NFL teams go deep with Chinese marketing efforts
The Steelers have hired a bilingual Carnegie Mellon University student as a reporter who only does Chinese-language reports on the team. Rams rookie safety Taylor Rapp is drawing on his Chinese heritage to lead the team’s growing outreach strategy to the world’s most populous nation.
Three years after the NFL hired a company to make 32 team pages on the Chinese social media site Weibo, more teams are taking the reins on their own. The uptick in club-level investment is critical to the league’s vision, said Henry Hodgson, the NFL’s vice president of international marketing.
“People are going to fall in love with the star players and the clubs, not so much the league without those two things,” he said.
In 2016, the NFL secured Mailman, a digital/social agency based in China, to build 32 club pages. Mostly, those have been landing spots for other club content originally created for Western social media platforms such as Facebook, Instagram and YouTube.
But since the Patriots started doing a China-centric monthly studio show in October 2018 called Foxborough TV and launched the Tom Brady China Show, a monthly series, others have joined in. In addition to the Rams and Steelers, the Cowboys are ramping up a social content strategy. Still, there’s a direct line from original content to fan response in the world’s largest market, said Gideon Clark, Mailman’s sports client director, and most of the league isn’t doing that yet. “There’s a real chance for some of these teams to separate themselves,” he said.
The Rams’ first customized social content for Weibo and the China market was in the days leading up to the Super Bowl, believing the globally distributed game was a good starting point. It was a success that led to talk of a bigger China strategy, which got a boost when the team drafted Rapp in the second round last April, said Marissa Daly, vice president of media.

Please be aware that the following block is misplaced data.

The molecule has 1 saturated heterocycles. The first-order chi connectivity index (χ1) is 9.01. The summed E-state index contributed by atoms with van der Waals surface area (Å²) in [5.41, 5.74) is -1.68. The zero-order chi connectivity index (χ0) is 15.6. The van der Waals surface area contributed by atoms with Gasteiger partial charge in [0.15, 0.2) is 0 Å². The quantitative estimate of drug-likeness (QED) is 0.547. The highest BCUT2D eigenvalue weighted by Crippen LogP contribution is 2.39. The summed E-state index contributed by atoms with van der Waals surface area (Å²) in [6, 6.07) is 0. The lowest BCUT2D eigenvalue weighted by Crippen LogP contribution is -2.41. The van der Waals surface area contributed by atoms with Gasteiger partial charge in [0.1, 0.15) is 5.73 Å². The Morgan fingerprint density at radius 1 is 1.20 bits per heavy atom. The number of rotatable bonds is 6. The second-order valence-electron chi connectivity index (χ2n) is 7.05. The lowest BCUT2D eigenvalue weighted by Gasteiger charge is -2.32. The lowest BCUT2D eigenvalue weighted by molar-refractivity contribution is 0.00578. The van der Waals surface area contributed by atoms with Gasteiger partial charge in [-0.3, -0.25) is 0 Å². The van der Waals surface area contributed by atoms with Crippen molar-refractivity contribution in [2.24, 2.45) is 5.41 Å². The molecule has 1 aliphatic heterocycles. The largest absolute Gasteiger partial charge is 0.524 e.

Total engagement on Weibo, China’s main social media platform
Fastest growth in new followers over last 3 months
Rapp, whose mother was born in China, has starred in videos called Un-Rapp’d that blend a conventional rookie-year storyline with cultural elements, such as learning to make Chinese dumplings from his grandmother. Cameras were there when the football team from heavily Asian American Granada Hills Charter High School joined him for a walkthrough before the Saints game, and they’ll be there again for his planned trip to China after the season.
“Taylor has become the tentpole on which we are pushing our China content strategy, but that’s not all we’re doing,” Daly said. “We’re working with Mailman to come up with weekly or biweekly content we’re producing exclusively for them, and we’re working with them to make sure the subtitles and topics are correct and relevant.”
The Steelers believe they are the only team doing Chinese-language video originally, said Ryan Huzjak, vice president of sales and marketing. It’s shot in Pittsburgh, but edited in China. The team also ran a contest, and will soon announce the identity of two Chinese fans who have been invited to the Monday night matchup with the Dolphins on Oct. 28.
For now, the team is just building engagement with hopes of a later payoff. “We’re not trying to drive sales in China, but ultimately the expansion of our fan base into a size of market like China is very appealing for us,” Huzjak said.